Wilson Kerr

Time Outdoors: The Great Awakening

April 13, 2024

By Wilson Kerr — Columnist  

New England winters are long. The cold weather seems to drag on and on, a landscape of lifeless greys and browns. It’s probably why Dunkin’ sells so many large “regulars” and maple crullers — fuel for shoveling snow and adding more seasonal insulation to our waistlines.  

But finally, in April, the Earth’s tilt gives the northern hemisphere more direct sunlight, warming the land. And nature stirs in response. After our long wait, it’s like a miracle.  


The change in seasons is an opportunity to reconnect with Earth’s rhythms and notice. In the woods, the signs of spring are now everywhere — unmistakable to the observant.   

Photo illustration by Peter Farago

Spring peepers are my favorite. These tiny frogs (Pseudacris crucifer) are, for their size, one of the loudest animals on the planet. Emerging near ponds and vernal pools, their shrill “peeps” to attract a mate can carry half a mile.

Nature’s alarm clock, signaling the awakening time, is finally here.  

Photo illustration by Peter Farago

Skunk cabbage shoots are popping up in the swamps. Using a heat-generating “thermogenetic” process to melt frozen topsoil, the plant’s emerging “spathe” part looks alien. By appearing first and dispersing their skunky, peppery smell, they attract the season’s first pollinators.  

The redwing blackbirds are back now, searching for nesting spots in the reeds. They migrate up to 800 miles northward each spring and their distinctive “conk-la-reee” is, with the peepers and skunk cabbage, an early harbinger.  

Away from the wetlands, a chorus of birdsong rewards early risers.

Amorous male cardinals herald spring’s arrival from the highest tree branches. Black-capped chickadees use their two-note spring “hail call,” and house wrens chime in with a bubbly 12-syllable melody. Orioles, sparrows, and mourning doves chime in too. And the robins are back, hopping, stopping and cocking their heads, using visual cues and vibrations to detect earthworms underground.    

Photo illustration by Peter Farago

Deciduous tree buds are starting to swell. Did you know buds are like little batteries, storing last summer’s sun energy to power their opening each spring? And the leaves inside — each a wonder in and of itself, using sunlight as fuel (with water and carbon dioxide) to produce sugars that feed the tree. Photosynthesis. And the byproduct? The oxygen we breathe.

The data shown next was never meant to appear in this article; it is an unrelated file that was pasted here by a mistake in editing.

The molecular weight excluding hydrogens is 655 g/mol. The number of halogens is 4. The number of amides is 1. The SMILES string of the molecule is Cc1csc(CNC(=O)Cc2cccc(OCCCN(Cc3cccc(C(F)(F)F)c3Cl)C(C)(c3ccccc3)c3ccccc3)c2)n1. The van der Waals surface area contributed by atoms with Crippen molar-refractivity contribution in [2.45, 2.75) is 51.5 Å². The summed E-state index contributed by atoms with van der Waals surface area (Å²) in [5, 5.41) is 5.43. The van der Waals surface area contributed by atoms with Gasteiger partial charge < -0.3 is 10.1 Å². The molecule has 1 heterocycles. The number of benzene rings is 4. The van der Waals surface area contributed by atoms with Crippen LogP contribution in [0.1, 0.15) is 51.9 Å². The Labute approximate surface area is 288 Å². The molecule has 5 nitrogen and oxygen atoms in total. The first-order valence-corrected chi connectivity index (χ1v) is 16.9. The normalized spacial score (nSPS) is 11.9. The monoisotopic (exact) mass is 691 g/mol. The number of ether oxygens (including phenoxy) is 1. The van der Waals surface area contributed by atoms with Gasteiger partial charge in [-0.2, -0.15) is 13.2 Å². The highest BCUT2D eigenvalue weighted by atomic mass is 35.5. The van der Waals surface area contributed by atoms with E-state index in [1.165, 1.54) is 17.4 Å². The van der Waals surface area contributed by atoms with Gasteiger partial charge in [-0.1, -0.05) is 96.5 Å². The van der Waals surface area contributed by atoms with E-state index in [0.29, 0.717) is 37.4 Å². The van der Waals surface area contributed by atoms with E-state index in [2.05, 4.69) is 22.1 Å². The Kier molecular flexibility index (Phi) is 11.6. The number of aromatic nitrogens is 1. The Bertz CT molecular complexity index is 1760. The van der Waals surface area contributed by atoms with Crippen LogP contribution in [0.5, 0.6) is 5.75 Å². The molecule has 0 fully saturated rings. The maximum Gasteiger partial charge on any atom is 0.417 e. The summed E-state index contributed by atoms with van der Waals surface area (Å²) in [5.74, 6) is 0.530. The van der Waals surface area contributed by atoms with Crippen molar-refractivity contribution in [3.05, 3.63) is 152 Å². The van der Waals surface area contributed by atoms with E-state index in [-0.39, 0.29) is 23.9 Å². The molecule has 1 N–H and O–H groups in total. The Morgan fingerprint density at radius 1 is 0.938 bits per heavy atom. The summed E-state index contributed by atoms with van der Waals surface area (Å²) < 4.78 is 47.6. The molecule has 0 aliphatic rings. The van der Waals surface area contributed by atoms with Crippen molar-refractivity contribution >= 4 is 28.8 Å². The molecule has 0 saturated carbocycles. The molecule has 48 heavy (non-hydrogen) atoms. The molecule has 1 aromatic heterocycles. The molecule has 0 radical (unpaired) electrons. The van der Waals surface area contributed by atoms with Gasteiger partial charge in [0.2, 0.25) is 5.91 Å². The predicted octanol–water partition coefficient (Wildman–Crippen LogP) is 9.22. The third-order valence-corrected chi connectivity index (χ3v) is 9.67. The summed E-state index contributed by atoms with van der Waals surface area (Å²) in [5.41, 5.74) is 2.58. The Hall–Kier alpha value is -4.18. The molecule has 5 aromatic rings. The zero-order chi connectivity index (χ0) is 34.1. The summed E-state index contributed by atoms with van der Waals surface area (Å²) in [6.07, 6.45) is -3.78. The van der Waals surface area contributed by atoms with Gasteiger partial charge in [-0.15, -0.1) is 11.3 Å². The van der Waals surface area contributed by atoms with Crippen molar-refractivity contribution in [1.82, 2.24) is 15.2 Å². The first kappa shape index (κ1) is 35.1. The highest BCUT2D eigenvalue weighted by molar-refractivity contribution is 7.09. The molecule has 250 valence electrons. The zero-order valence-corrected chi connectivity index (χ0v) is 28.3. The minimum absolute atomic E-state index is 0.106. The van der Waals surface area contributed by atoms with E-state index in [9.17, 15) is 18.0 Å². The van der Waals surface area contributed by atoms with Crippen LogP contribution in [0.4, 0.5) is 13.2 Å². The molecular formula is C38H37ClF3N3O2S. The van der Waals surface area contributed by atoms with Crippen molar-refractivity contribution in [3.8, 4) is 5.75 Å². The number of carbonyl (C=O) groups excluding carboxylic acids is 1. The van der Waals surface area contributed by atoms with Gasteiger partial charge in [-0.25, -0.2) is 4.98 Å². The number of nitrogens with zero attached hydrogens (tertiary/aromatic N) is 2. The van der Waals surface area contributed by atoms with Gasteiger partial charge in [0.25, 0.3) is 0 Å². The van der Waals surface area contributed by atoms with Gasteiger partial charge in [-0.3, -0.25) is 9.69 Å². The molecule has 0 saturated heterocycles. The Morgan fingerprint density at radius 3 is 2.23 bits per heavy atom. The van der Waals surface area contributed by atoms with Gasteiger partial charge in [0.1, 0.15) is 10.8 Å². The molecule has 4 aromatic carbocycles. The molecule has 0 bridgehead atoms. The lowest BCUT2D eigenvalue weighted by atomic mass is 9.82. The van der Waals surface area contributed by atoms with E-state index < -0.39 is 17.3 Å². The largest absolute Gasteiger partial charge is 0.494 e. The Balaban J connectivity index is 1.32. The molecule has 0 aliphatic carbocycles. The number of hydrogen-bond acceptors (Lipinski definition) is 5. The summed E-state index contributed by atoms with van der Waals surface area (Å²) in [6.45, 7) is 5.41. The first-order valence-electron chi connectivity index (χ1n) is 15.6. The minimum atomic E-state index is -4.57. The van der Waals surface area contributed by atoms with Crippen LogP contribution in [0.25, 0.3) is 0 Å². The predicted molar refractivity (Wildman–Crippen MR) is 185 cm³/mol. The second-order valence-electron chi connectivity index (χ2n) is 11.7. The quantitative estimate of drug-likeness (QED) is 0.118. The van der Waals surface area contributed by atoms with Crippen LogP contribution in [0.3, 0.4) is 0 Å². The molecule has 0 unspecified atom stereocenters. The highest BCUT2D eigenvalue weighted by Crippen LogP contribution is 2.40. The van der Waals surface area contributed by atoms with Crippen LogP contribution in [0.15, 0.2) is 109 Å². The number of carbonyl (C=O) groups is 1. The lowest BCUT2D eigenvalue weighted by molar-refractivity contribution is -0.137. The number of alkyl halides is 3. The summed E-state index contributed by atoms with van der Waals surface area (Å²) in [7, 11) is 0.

Photo illustration by Peter Farago

On the farms, the sugar sheds are coming down and preparations are underway for tilling and planting. Lambs are being born! In town, it’s a time of spring clean-ups and Patriots’ Day reenactments. The Red Sox are playing ball at Fenway, and Marathon Monday is nearly here.   

There is a rich, earthy scent in the air on warmer April mornings. My young daughters call this “the Florida smell,” and they love it.

The bikes are out of the basement and it’s almost time to put away the coats and boots. And the daffodils are up! Almost forgot about the bright, glorious spring flowers… Huzzah!   

Our distinct seasons allow us to experience the earth’s different moods. And after spring, the glorious summer — and that most New England of all seasonal changes: the switch from hot to iced coffee at Dunkin’.     

Until next month, I hope you will watch for and appreciate ALL the sights and sounds of spring as you spend more… Time Outdoors! You have earned it.   

Wilson Kerr lives in Concord and is an avid outdoorsman and amateur naturalist. This monthly column is written to help grow awareness of the wonders of nature. In this increasingly technology-packed world, it is important to stop and take in the beauty of our area and the animals that inhabit it. The author hopes this column will be read by families and used as a teaching tool and that you will spend more… Time Outdoors.